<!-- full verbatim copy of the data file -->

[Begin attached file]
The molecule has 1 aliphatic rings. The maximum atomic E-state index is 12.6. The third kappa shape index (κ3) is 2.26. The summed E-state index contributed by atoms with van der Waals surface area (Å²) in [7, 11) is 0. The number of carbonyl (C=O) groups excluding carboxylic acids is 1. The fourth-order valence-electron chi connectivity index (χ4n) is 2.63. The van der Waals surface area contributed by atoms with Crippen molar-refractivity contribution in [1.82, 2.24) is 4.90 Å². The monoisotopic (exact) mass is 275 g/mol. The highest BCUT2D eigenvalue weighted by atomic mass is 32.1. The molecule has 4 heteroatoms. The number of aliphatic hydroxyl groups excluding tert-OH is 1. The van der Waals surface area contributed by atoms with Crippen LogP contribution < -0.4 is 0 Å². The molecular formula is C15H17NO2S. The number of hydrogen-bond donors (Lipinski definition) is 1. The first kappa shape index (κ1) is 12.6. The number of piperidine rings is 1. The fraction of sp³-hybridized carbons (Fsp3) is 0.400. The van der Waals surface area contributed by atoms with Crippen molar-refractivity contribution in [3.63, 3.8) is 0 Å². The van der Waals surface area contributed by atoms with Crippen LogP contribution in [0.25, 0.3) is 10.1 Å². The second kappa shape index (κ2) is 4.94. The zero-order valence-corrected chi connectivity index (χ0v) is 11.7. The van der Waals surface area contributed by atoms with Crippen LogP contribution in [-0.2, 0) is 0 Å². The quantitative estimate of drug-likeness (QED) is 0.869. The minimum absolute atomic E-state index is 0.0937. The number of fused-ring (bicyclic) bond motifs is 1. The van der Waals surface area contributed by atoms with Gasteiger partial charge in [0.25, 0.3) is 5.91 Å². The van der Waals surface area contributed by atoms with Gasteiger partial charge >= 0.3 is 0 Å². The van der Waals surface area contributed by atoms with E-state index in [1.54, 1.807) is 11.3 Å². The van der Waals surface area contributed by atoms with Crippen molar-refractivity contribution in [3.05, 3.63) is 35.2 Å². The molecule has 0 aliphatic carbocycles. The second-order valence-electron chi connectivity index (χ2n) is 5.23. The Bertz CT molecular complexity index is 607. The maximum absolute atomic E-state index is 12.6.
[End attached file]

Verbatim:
The molecule has 1 aliphatic rings. The maximum atomic E-state index is 12.6. The third kappa shape index (κ3) is 2.26. The summed E-state index contributed by atoms with van der Waals surface area (Å²) in [7, 11) is 0. The number of carbonyl (C=O) groups excluding carboxylic acids is 1. The fourth-order valence-electron chi connectivity index (χ4n) is 2.63. The van der Waals surface area contributed by atoms with Crippen molar-refractivity contribution in [1.82, 2.24) is 4.90 Å². The monoisotopic (exact) mass is 275 g/mol. The highest BCUT2D eigenvalue weighted by atomic mass is 32.1. The molecule has 4 heteroatoms. The number of aliphatic hydroxyl groups excluding tert-OH is 1. The van der Waals surface area contributed by atoms with Crippen LogP contribution < -0.4 is 0 Å². The molecular formula is C15H17NO2S. The number of hydrogen-bond donors (Lipinski definition) is 1. The first kappa shape index (κ1) is 12.6. The number of piperidine rings is 1. The fraction of sp³-hybridized carbons (Fsp3) is 0.400. The van der Waals surface area contributed by atoms with Crippen molar-refractivity contribution in [3.63, 3.8) is 0 Å². The van der Waals surface area contributed by atoms with Crippen LogP contribution in [0.25, 0.3) is 10.1 Å². The second kappa shape index (κ2) is 4.94. The zero-order valence-corrected chi connectivity index (χ0v) is 11.7. The van der Waals surface area contributed by atoms with Crippen LogP contribution in [-0.2, 0) is 0 Å². The quantitative estimate of drug-likeness (QED) is 0.869. The minimum absolute atomic E-state index is 0.0937. The number of fused-ring (bicyclic) bond motifs is 1. The van der Waals surface area contributed by atoms with Gasteiger partial charge in [0.25, 0.3) is 5.91 Å². The van der Waals surface area contributed by atoms with Gasteiger partial charge >= 0.3 is 0 Å². The van der Waals surface area contributed by atoms with E-state index in [1.54, 1.807) is 11.3 Å². The van der Waals surface area contributed by atoms with Crippen molar-refractivity contribution in [3.05, 3.63) is 35.2 Å². The molecule has 0 aliphatic carbocycles. The second-order valence-electron chi connectivity index (χ2n) is 5.23. The Bertz CT molecular complexity index is 607. The maximum absolute atomic E-state index is 12.6.